Very often IT professionals have to pick up where many others have left off. All things started somewhere, but very few of us actually get to experience the ground floor and understand the mentality during the time a system was first conceived and created, especially in large organizations. What started off as a novel idea or approach to accomplishing something may now be a hodge-podge monolithic system of bolted on (or loosely tied together) features bound together by the technical equivalent of duct tape and first-aid bandages. This happens everywhere all the time; from the smallest mom-and-pop shop to the largest federal government agency. It seems to be human nature in dealing with technology to try and avoid starting over but often at the cost of endless complexity later on.
Sometimes it’s best to just rip the bandage off straight away, unfurl the reams of tape binding all the little pieces together and start anew. This doesn’t mean, however, that you lose your data or the precious knowledge built up across the years or decades. What it does mean is that you find a way to port that information to a newer, faster and simpler solution either in bulk or as a phased migration. That new solution needs to, this time, be built with modularity in mind in anticipation of being replaced (or wholly upgraded) one day in the not-too-distant future.
Modularity in IT systems is the key to success (and future cost savings), and with the proliferation of web services (how computers “talk” to each other over the internet) there is no need for proprietary protocols and obtusely complex interfaces. All that should remain is your data, but the format (how it is stored) and logic (how it is processed) can and should change to keep pace with modern advancements. I’m not saying to do such a thing for every passing technological fancy, but at least once every 7 to 10 years a formerly shiny “novel” technology becomes so outdated that costs to maintain it skyrocket, as does its inherent risk in supporting it. This is because your vendor has probably moved onto something else much more modern long ago and does not provide adequate patching or security fixes (or does so only at an extreme, untenable cost).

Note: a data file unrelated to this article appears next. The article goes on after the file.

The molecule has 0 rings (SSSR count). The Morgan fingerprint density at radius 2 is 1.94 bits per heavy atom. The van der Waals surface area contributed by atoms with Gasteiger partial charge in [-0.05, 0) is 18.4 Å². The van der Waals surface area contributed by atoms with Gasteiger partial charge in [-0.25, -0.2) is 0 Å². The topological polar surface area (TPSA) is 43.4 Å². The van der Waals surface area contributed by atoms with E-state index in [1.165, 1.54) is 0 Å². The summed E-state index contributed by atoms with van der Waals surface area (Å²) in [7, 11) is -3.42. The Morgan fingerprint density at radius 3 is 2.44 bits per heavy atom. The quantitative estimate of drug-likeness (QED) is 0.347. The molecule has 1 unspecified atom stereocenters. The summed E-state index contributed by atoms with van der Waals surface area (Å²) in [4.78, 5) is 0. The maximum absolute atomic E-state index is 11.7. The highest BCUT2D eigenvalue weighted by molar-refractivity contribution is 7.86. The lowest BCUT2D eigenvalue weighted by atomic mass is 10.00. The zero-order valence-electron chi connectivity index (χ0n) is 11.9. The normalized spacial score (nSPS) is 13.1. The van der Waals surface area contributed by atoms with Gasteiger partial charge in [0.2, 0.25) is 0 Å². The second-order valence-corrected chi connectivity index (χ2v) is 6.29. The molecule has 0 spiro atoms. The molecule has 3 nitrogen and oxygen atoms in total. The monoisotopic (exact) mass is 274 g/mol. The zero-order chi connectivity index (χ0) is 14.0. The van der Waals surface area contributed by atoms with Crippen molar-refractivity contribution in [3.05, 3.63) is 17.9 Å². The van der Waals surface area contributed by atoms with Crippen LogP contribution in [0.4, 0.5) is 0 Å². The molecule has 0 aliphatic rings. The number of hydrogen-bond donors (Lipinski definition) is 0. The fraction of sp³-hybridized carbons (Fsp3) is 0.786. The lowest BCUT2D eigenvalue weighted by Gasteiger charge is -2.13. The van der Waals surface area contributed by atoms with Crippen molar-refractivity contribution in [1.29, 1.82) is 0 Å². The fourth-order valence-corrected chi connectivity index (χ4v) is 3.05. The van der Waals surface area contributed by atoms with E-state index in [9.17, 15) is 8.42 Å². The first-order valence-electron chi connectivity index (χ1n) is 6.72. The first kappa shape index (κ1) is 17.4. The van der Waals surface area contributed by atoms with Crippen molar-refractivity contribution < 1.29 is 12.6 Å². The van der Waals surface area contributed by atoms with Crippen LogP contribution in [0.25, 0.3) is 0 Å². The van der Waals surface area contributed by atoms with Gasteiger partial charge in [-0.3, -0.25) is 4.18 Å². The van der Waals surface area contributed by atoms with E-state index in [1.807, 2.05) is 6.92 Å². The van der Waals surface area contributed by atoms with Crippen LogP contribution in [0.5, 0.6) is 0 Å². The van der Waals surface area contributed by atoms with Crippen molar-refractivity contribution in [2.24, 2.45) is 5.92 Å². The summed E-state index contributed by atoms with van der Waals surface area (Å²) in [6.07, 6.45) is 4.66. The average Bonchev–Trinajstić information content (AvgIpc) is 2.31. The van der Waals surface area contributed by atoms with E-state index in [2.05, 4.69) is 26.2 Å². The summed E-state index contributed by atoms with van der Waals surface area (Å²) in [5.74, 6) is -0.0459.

So, all that being said, we must plan and budget with replacement in mind from the start no matter how large or small the technical infrastructure may be. The simplest way to do so is to build IT systems of limited complexity, but high modularity as previously stated. This makes replacement comparatively easy because these coupled technology components can be upgraded one-by-one over a period of years without having to throw thousands (even millions) at a large monolithic system upgrade all at once. The mega-upgrades of yesteryear have proven to be a recipe for failure. The approach to build with the entire lifecycle in mind, in a modular, standards-based manner that focuses on the data, not only the logic, is what adds value, not complexity, and thus saves tremendous costs over the lifetime of the system.